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Most educators would agree that digital technologies have changed the education landscape. But one important “technology” receives little attention: the physical learning space. In classrooms around the world, educators are using digital tools to collaborate with peers, create artifacts, communicate across national borders and crunch data. But for the most part, we are implementing these changes in physical classrooms designed decades ago.
Why should we care about the design of physical learning spaces? In The Language of School Design, authors Prakish Nair and Randall Fielding sum it up this way:
The classroom is the most visible symbol of an educational philosophy. It is a philosophy that starts with the assumption that a predetermined number of students will all learn the same thing at the same time from the same person in the same way in the same place for several hours each day.
A classroom’s simplistic design also assumes that the significant part of a student’s learning occurs in the transmission of knowledge from the teacher to the student in a somewhat linear fashion. A 750-square-foot space with 25 student armchair-tablet desks and a teacher’s desk at the front of the room makes eminent sense if this is, indeed, what learning is all about.
When we implement advances in pedagogy, such as flipped classrooms or makerspaces, the traditional classroom works against us. I asked members of the ISTE Learning Spaces Network for some ideas about how to make small but significant changes to improve these learning environments. Here are some simple things you can easily adopt at little or no cost:
Mobile flip tables. These are tables with adjustable tops that transform into whiteboards. Forget the heavy wooden desks and rectangular tables! The beauty of flip tables is that students can write on them and easily move them out of the way if open space is called for.
Kelly Bornmann, the lower-school science coordinator at Collegiate School in New York, says a vendor donated some sample tables to her school. Her team uses them in a science classroom and in kindergarten. “We now have the students do their brainstorming and predicting on the tables,” she said. “With my kindergarteners, I can now flip up and move the tables to create more space for our activities, like the heart/lung relay that in previous years had to be squeezed in between our very-difficult-to-move wooden tables.”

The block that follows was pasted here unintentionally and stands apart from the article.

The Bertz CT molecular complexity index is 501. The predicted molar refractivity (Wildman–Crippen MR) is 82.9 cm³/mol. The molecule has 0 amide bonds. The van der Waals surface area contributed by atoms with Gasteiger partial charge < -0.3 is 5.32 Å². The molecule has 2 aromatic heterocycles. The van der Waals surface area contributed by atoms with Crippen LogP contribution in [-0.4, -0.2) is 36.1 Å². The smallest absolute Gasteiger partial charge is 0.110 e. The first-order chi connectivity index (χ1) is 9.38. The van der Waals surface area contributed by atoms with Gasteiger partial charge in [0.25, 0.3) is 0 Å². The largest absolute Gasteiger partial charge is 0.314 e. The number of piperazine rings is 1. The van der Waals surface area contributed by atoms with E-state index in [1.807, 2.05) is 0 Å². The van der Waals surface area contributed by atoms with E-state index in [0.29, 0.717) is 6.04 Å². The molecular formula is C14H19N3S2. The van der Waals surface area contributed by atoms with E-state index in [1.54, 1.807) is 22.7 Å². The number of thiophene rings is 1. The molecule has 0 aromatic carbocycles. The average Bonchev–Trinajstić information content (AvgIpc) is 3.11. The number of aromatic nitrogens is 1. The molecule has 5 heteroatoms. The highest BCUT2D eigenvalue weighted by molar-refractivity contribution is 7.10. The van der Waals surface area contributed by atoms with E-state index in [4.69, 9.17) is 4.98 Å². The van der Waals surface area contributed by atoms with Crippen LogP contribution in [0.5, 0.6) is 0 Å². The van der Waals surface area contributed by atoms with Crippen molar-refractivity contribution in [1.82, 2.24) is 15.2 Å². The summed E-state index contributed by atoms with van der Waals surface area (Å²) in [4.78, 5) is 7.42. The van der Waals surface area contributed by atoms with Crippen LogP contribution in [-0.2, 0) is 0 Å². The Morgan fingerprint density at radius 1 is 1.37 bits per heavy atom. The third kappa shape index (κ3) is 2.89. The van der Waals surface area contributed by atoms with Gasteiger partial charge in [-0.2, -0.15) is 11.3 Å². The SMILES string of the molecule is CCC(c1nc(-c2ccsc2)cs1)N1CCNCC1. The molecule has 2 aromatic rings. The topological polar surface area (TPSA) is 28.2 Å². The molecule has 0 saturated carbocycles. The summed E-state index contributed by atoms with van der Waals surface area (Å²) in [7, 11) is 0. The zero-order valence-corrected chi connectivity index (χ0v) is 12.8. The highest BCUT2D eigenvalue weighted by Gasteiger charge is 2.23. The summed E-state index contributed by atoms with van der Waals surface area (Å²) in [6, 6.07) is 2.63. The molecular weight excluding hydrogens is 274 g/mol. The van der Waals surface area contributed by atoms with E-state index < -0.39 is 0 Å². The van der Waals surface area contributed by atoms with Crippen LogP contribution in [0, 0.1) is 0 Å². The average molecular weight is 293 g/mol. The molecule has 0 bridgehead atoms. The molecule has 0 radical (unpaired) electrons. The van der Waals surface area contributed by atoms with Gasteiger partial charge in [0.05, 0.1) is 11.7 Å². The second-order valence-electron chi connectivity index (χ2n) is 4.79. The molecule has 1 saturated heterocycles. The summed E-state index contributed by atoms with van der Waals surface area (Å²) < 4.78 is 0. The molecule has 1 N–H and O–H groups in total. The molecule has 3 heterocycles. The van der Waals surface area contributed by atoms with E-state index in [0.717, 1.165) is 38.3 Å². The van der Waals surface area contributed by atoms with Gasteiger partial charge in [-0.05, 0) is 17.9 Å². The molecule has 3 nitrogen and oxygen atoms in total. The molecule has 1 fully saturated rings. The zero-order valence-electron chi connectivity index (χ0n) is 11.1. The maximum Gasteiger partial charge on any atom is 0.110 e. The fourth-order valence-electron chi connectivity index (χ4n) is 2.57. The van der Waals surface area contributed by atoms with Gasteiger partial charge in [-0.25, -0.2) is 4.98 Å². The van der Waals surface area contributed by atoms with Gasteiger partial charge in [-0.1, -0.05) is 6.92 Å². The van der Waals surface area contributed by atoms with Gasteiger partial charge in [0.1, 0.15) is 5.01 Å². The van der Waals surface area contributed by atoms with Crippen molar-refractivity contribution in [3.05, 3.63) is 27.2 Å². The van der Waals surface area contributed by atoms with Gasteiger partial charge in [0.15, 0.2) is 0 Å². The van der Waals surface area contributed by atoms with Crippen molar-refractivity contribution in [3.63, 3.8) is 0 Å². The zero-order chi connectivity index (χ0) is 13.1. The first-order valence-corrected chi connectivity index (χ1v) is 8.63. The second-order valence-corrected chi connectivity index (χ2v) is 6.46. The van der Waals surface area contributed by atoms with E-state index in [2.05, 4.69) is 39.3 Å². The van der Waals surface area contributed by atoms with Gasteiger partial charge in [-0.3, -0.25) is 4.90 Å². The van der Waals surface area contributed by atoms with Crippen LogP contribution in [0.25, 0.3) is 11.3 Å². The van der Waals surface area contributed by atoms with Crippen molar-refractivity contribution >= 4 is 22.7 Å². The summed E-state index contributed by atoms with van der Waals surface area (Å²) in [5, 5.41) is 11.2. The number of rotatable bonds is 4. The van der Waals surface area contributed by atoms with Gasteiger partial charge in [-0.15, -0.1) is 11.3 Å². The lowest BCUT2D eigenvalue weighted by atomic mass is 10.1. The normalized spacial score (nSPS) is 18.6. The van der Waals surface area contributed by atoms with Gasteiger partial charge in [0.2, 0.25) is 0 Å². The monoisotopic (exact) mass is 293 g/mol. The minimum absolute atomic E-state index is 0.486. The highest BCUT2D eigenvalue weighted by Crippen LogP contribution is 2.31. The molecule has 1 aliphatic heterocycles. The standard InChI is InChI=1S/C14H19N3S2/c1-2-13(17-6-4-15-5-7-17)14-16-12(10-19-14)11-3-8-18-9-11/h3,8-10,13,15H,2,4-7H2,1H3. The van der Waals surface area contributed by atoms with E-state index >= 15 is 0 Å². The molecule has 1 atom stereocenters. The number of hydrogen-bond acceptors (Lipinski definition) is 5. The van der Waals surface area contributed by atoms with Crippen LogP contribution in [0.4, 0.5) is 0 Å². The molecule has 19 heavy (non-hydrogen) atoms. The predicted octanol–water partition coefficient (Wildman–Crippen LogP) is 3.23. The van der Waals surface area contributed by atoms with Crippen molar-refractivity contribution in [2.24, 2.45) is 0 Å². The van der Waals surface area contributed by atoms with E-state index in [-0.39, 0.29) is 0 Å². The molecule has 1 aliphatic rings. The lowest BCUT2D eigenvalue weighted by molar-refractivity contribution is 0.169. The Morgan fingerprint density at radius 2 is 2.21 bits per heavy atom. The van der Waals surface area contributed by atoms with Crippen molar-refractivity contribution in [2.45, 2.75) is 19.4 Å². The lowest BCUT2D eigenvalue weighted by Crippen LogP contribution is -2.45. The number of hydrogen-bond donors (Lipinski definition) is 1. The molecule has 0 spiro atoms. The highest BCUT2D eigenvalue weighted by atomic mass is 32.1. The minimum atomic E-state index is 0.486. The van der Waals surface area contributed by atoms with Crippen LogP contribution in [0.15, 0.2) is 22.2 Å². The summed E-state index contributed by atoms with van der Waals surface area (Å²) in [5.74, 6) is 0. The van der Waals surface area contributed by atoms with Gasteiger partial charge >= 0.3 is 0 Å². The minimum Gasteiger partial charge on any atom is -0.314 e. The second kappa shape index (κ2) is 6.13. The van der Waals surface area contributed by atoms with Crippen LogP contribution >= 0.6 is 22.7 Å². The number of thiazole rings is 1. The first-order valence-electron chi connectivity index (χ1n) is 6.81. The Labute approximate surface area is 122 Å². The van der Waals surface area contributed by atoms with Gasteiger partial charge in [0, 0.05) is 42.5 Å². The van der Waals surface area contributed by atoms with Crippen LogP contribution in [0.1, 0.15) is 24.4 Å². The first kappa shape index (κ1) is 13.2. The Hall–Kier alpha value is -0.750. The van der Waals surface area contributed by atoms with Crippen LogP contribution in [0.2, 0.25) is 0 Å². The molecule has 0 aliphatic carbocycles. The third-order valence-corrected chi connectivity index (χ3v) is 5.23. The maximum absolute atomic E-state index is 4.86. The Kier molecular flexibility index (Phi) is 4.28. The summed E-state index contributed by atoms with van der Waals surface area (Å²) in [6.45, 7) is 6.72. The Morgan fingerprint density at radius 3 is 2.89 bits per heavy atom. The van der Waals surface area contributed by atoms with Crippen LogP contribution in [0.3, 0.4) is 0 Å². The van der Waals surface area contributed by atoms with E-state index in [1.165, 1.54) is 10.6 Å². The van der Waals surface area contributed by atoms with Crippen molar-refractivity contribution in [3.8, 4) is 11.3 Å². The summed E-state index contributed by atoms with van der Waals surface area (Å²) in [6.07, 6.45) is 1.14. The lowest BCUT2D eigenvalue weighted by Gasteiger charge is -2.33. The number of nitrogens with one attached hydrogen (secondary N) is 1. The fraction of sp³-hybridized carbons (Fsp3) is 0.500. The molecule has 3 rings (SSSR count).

Comfy chairs and carpets. Think about this: When you are at home reading a book or magazine, do you sit in a straight-back chair pushed up against a table or desk, or do you prefer to sit on the couch or in a soft chair? At school there are many solo and group activities that lend themselves to soft seating or spreading out on the floor.
No budget? Ask parents for hand-me-downs or find something cheap at a thrift store. Better yet, ask your students to find designs on Pinterest they can help build with recycled materials, like pallets and pillows.
Nancy Penchev, the media and instructional technology coach at Scheck Hillel Community School in North Miami Beach, Florida, surveyed students to find out what they wanted in their learning environment. Although a few asked for “waterslides and chocolate fountains,” most opted for more practical amenities, such as iPad carts, comfy chairs and smaller tables so they would have “room to lie on the floor to read.”
Now Scheck Hillel school has a flexible space that allows for more options. “We have the technology to meet the needs of the classroom and also meet the needs of teacher trainings,” Penchev says. “Our space is now comfortable, inviting and welcoming.”
Stand-up desks and writeable everything. As schools become more collaborative, students and teachers will spend more time brainstorming and walking around from group to group. Use shelving to create makeshift stand-up laptop space. And transform surface areas, including walls and tables, into idea boards using chalkboard paint.
Create storage space. Plenty of space is key to an inviting learning environment. As more technology enters the classroom, incorporate more places to stash devices, cords, printers and the like to keep surface areas free of clutter.
Kevin Jarrett, middle school STEAM teacher at Northfield Community School in New Jersey, said his team set out to create a student-centered learning environment last spring. After meeting with stakeholders and developing a “manifesto” listing everything they wanted, they put together a space in three weeks, and they couldn’t be happier.
“Neither could the students,” Jarrett said. “Their reactions to the new space have been beautiful to see. Their smiles, their excited comments, their ravings to their parents at home have convinced us that we have created an ideal space to foster creativity, imagination and wonder.”
Want to learn more? Pick up a copy of Get Active: Reimagining Learning Spaces for Student Success and join the ISTE Learning Spaces Network. Not an ISTE member? Join ISTE today to connect with like-minded educators.
The author would like to thank the members of the ISTE Learning Spaces Network. Their stories, as posted in the PLN forum and emails, have been edited for inclusion in this article.
Christopher G. Johnson, Ph.D., is an assistant professor of educational technology at the University of Arizona South. He is co-founder and chair of the ISTE Learning Spaces Network.